‘Wadjda’ starts a weeklong run at the Gene Siskel Film Center on Friday, December 13th.
It’s vexing to run across a film that's intelligently, even artfully, presented, that has every good right-minded intention, and still be left fairly cold by it. All of those good ingredients (I tell myself), all of those higher aspirations – I find myself feeling guilty that it's not a better film, rather than just holding the filmmaker to account. But, by necessity, I, of course, must get over that.
Wadjda (Saudi Arabia / Germany, 2012) follows the modest adventures of ten-year-old Wadjda (Waad Mohammed), a smart and resourceful girl living in Riyadh, Saudi Arabia, who prefers to wear blue jeans and Chuck Taylors under her traditional abaya cloak, listens to western pop music on her scratchy lo-fi radio, and endeavors to find the pre-adolescent middle-ground between the stifling realities of womanhood in Riyadh and the indulgences and privileges that she sees prominently displayed throughout the rest of her culture. And, like Razieh’s goldfish in Jafar Panahi’s The White Balloon, and Ralphie’s Red Rider BB gun in A Christmas Story, Wadjda finds an object that seems like an answer to her youthful wish-fulfillment prayers – a green bicycle (which comes into her view like T.E. Lawrence’s freighter ship on the Suez Canal) that will allow her the mobility and freedom that her bike-riding friend Abdullah (Abdullrahman Al Gohani) already enjoys. Of course, he’s a boy, so, yeah…, while Wadjda, a girl, has no culturally-appropriate business riding a bicycle. Her mother won’t even entertain the idea, but Wadjda is already formulating a varied strategy of underhanded scams and practical accomplishments that will get her the money to buy the bike herself.
While Wadjda’s own story is pleasantly propulsive (she eventually enters a Quran Recitation contest at her school in hopes of winning the 1000 rial prize), the two women Wadjda must deal with in her pursuit of the bicycle – her mother (a very good Reem Abdullah; while films are few and far between, TV is alive and well in Saudi Arabia, and she’s one of its most popular stars), who is dealing with a husband who may take a second wife to fulfill his wishes of a male heir, and her stern school principal Miss Hussa (Ahd; funny name, impressive CV), who constantly berates her for her ambivalence towards the strict Islamic tenets of womanly behavior – are big narrative problems for me. Miss Hussa is almost cartoonishly contrary to anyone’s idea of someone who might realistically deal with female schoolchildren well, even within the socio-religious constraints of the school. And, while Wadjda’s mother is a generally sympathetic figure, suffering arduous commutes to the tenuous work she manages to find here and there, and keeping her head up in the face of potential abandonment by Wadjda’s father, decisions she makes late in the film undermine everything she’d been defending up to that point. Director and writer Haifaa Al-Mansour is refreshingly unsentimental in her conception of Wadjda, but she resorts to Snidely-Whiplash-shorthand for Miss Hussa, and wrong-headedly subverts a lot of what made Wadjda’s mother an interesting and complex woman throughout the early part of story. Al-Mansour wants us to appreciate the hard realities of Wadjda’s prospects within the culture, but she sacrifices a lot of credibility around her compelling main character to make sure there’s a ‘happy’ ending. She wants to paint a realistic picture of everyday family life in Saudi Arabia, featuring real people that Westerners can easily relate to. But she ultimately ends up with a pretty tame Arabian after-school special, and it feels like she wouldn’t have had to stretch all that much further to effectively drop the bottom out of the formula.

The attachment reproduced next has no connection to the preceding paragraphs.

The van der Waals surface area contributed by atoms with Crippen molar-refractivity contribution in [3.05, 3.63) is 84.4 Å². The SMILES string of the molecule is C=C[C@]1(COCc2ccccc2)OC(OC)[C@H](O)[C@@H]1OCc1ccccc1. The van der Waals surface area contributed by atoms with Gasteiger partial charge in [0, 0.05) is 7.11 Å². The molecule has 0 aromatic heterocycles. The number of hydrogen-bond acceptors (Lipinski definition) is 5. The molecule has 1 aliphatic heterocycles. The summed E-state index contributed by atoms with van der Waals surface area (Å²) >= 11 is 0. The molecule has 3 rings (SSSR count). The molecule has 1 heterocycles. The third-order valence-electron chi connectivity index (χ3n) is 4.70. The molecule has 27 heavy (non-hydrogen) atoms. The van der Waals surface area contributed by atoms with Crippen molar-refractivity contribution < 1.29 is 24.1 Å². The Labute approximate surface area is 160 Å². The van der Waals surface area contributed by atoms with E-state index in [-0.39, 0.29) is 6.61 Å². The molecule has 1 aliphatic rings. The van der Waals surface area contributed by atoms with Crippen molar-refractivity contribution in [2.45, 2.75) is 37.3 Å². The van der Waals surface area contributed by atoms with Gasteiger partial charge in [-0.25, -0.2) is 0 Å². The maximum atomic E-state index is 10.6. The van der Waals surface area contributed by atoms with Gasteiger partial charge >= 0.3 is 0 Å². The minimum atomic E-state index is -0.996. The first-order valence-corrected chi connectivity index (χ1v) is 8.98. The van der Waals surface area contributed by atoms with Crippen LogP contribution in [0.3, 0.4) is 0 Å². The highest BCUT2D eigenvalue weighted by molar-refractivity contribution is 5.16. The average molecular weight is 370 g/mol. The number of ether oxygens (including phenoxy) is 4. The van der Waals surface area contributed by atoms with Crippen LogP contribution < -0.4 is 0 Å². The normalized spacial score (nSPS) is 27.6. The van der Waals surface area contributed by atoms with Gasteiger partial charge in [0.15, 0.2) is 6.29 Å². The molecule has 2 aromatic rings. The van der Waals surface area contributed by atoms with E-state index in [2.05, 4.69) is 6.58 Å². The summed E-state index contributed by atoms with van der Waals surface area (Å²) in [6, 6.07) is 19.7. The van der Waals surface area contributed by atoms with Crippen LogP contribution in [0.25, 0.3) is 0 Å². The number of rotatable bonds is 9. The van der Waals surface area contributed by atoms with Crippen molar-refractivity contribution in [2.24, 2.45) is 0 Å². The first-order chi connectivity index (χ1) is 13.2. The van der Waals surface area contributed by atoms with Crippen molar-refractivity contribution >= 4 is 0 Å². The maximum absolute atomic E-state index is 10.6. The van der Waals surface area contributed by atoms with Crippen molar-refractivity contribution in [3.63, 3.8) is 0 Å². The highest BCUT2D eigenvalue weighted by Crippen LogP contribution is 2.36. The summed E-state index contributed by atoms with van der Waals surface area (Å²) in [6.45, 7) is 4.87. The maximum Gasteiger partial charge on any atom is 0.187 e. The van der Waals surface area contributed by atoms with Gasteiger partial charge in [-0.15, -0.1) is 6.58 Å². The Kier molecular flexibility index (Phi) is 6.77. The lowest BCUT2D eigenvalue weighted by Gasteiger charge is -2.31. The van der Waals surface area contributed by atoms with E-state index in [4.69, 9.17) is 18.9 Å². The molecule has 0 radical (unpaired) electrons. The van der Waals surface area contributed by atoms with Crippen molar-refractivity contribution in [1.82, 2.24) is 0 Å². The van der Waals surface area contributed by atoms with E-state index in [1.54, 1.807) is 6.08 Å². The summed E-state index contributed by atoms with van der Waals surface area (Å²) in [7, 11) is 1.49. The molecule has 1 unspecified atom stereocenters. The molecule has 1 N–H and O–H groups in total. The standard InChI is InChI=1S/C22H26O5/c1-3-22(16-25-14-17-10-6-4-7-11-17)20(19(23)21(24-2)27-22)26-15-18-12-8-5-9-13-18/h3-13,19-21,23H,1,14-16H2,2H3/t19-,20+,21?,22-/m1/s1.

Haifaa Al-Mansour is a Saudi female film director in a country that didn’t allow any non-documentary feature film to be made in their country until Spike Lee shot scenes for Malcolm X in Mecca in 1992, and didn’t allow fellow Saudis of any gender to make feature films there until 2006. During exterior shooting, Al-Mansour had to direct her film from inside a van, with walkie-talkies, to avoid any passersby seeing a woman giving ‘orders’ to her male crewmembers. (Her cinematographer is the German Lutz Reitemeier, who is very good, but the visual narrative feels to be genuinely hers.) The Saudis are only now considering allowing movie theaters. Any movie theaters. Think what you will of Prince Al-Waleed, but his investment group is instrumental in slowly changing any of this, in the face of some serious conservative opposition, and it’s admirable. There are a lot of reasons to support this film, and forgive a number of its flaws. But Al-Mansour was also film-educated in Cairo and Sydney, knows her way around world cinema, and, I suspect, would resent not having the film judged on its own merits. She’s had success with this film; talented people are obviously interested in working with her, and, inshallah she’ll be making more down the line. They’ll get better, trust me.